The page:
A quick Ramadan explainer: Why, How and when? - WSFA.com Montgomery Alabama news.

A quick Ramadan explainer: Why, How and when?

A group of people break their fast on the first day of the fasting month of Ramadan, on an old fortress overlooking the historic center of Sarajevo, Bosnia, on Wednesday, May 16, 2018. (AP Photo/Amel Emric) A group of people break their fast on the first day of the fasting month of Ramadan, on an old fortress overlooking the historic center of Sarajevo, Bosnia, on Wednesday, May 16, 2018. (AP Photo/Amel Emric)
Iranian cleric Mohammad Hossein Dehsorkhi looks through binoculars for the new moon that signals the start of the Islamic holy fasting month of Ramadan, at the Imam Ali observatory on Wednesday, May 16, 2018. (AP Photo/Vahid Salemi) Iranian cleric Mohammad Hossein Dehsorkhi looks through binoculars for the new moon that signals the start of the Islamic holy fasting month of Ramadan, at the Imam Ali observatory on Wednesday, May 16, 2018. (AP Photo/Vahid Salemi)
Pakistani Muslims perform an evening prayer called "tarawih" marking the first eve of the holy fasting month of Ramadan, in Karachi, Pakistan, Wednesday, May 16, 2018. (AP Photo/Fareed Khan) Pakistani Muslims perform an evening prayer called "tarawih" marking the first eve of the holy fasting month of Ramadan, in Karachi, Pakistan, Wednesday, May 16, 2018. (AP Photo/Fareed Khan)

(RNN) – Muslims around the world are observing Ramadan, Islam's holiest month of the year.

But why and how is Ramadan observed, exactly?

Here's a quick explainer on the basics:  

Why do Muslims observe Ramadan?

Ramadan marks the month in which Muslims believe God revealed the first verses of the Quran, Islam's holy book, to the Prophet Muhammad.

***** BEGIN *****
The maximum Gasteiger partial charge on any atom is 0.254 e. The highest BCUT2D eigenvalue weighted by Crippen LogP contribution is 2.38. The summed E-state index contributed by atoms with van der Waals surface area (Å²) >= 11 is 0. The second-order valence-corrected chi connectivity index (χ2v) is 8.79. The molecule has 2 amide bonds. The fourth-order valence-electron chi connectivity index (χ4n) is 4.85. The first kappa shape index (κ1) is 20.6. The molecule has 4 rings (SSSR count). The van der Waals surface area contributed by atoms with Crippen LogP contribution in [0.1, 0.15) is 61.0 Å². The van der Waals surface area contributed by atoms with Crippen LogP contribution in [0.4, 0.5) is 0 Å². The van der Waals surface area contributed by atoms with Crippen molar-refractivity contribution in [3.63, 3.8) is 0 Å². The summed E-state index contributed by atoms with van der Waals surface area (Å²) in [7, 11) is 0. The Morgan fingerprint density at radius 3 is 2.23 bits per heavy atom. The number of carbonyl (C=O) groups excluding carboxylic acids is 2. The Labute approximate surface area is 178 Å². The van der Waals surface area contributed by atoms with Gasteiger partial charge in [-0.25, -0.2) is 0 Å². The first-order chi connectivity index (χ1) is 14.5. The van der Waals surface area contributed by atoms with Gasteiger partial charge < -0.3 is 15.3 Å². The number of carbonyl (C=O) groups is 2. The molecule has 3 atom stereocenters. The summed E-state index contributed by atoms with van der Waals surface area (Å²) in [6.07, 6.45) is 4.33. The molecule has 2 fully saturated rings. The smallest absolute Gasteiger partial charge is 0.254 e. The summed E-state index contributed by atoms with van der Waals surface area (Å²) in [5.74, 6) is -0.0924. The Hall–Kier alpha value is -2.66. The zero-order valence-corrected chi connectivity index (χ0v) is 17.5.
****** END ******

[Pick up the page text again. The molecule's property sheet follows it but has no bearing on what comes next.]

The month-long observance is one of the five pillars or Islam. The other pillars are the Muslim declaration of faith, daily prayer, annual charity and a pilgrimage to the city of Mecca.

The holy month is meant to strengthen Muslims' faith and to foster self-improvement through discipline.

It's also meant to build compassion for others, especially the less fortunate, through the practice of fasting. Which brings us to…

How do Muslims observe Ramadan?

Muslims fast from dawn to dusk every day of the month. Worshippers start the day with a pre-dawn meal called "Suhur." After that, Muslims refrain from eating or drinking until sunset; even water is prohibited during the fast.

The practice lets worshippers better understand the conditions of those living in poverty.

Muslims break their fast with a sunset meal called "Iftar." A traditional Iftar includes sweet dates, which Muhammad is said to have eaten with his evening meal during Ramadan.

But not all Muslims are expected to fast. Able-bodied worshippers are expected to, but young children, the sick, the elderly, women who are pregnant, nursing or menstruating, and travelers aren't expected to fast.

And Ramadan fasting from dawn to dusk doesn't just include food and drink. Worshippers also refrain from consuming caffeine, smoking, having sex and engaging in disharmonious behavior like arguing and gossiping.

Muslims turn away from negative attitudes throughout the month, avoiding thoughts of jealousy and anger.

Followers also study the Quran to help them on their spiritual journey toward self-improvement.

Charity, that other pillar of Islam, plays an important role during Ramadan, when the fortunate are meant to show generosity to the less-fortunate. Many Muslims take the opportunity to donate their annual charity, called "Zakat."

When does Ramadan begin every year?

It depends on the Islamic calendar, which is based on lunar phases.

Ramadan falls on the ninth month of the Islamic calendar. It traditionally begins when worshippers spot the "Hilal," the crescent moon that follows the astronomical new moon.

The start of Ramadan can differ by a day or two from country to country, depending on the moon-sighting methodologies that religious authorities in different countries use.

Ramadan began Tuesday evening in the U.S. It begins Thursday in many Muslim countries, including Saudi Arabia.

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